Rita Jiang

“By speaking with patients, I heard their stories and concerns, which motivates me to devote myself entirely to research to address these issues.”

The use of a gluten-free food guide to assist children with celiac disease consume healthier gluten-free diets

Celiac disease (CD) is a common autoimmune disease in which an individual develops an autoimmune reaction to gluten in the diet. The only known cure for this disease is a gluten-free diet (GFD).

However, gluten-free processed food has several potential nutritional concerns—such as low folate (vitamin B) and high sugar and fat content—that increase the risk of developing nutritional deficiencies in children. Most families with children with CD understand the need for their child to eat a GFD for life, but helping their child transition to the new diet is difficult. Due to the lack of available nutrition educational materials regarding gluten-free foods' nutritional content, children have poor diet quality.

Therefore, our team recently developed a Canadian Gluten-Free Food Guide for Children with Celiac Disease to address this gap. This educational resource consists of various tools (printed and online) that address concepts related to nutritional concerns of the GFD. For example, there are tips for label reading, grocery shopping and food preparation to help Canadian children with CD eat a nutritious GFD.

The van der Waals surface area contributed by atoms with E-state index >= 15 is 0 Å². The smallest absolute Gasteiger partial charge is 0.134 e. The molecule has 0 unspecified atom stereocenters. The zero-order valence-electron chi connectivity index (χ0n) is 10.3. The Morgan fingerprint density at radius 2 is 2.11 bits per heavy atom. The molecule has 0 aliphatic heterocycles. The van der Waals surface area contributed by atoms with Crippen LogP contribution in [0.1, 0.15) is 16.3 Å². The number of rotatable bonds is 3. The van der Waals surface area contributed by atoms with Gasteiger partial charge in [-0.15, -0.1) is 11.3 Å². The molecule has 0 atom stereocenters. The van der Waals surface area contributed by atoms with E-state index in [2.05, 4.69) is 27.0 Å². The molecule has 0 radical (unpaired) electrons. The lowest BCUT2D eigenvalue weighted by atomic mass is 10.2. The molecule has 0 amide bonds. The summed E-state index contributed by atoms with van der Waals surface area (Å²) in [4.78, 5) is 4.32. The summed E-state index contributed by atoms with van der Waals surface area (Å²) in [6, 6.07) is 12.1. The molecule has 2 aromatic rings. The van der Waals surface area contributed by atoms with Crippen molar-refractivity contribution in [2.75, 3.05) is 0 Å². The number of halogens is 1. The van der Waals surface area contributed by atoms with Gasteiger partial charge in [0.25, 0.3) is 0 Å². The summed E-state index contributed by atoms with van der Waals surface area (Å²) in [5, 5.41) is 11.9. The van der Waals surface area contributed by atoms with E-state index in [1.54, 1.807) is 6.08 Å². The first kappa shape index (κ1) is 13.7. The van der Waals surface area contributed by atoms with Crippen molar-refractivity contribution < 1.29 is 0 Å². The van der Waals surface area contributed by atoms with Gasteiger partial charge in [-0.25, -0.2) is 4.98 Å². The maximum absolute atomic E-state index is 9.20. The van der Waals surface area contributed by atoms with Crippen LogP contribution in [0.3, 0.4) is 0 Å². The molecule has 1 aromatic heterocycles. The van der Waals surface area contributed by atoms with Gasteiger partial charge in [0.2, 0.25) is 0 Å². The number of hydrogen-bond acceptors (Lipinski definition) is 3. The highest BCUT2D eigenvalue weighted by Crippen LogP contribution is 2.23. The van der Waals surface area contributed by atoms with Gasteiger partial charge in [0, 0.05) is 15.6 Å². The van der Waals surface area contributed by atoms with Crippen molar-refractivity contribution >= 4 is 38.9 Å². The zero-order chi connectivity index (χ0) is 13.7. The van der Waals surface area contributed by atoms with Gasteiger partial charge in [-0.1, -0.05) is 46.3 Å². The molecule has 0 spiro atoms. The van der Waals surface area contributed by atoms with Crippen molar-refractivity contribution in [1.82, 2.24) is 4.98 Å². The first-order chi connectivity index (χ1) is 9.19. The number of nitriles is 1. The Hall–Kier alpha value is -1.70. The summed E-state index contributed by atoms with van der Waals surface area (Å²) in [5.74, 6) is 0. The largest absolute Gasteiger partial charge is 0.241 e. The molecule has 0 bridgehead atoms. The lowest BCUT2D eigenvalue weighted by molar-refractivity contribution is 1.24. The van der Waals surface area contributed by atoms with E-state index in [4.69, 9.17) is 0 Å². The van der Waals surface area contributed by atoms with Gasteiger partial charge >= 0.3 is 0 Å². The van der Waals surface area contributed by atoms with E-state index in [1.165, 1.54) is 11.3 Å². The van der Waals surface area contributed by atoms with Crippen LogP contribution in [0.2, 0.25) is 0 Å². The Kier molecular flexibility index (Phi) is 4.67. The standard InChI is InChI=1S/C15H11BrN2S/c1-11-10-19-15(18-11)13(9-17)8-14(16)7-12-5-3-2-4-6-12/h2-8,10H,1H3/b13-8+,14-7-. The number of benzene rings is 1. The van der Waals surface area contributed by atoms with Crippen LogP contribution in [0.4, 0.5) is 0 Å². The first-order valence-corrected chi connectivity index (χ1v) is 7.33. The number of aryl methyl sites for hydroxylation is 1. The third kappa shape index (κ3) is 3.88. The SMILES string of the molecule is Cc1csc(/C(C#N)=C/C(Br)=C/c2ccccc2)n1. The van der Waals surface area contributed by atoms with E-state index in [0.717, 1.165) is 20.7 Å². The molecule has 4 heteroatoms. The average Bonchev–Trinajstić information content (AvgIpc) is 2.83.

The purpose of this study is to evaluate how the implementation of the gluten-free food guide in newly diagnosed children over six months impacts important health outcomes in the children (adherence to the diet, diet quality, growth and health-related quality of life) with CD by comparing this with the effectiveness of current standard of care to diet education in children with CD in the pediatric clinics at Alberta Health Services. We hypothesize that implementing a gluten-free food guide will result in improvements in diet quality, adherence to the GFD and health-related quality of life in children with CD in Alberta.

Rita Jiang was supervised by Diana Mager and her summer studentship was funded by the Stollery Children’s Hospital Foundation. She is enrolled in the Bachelor of Science with Honors in Nutrition program.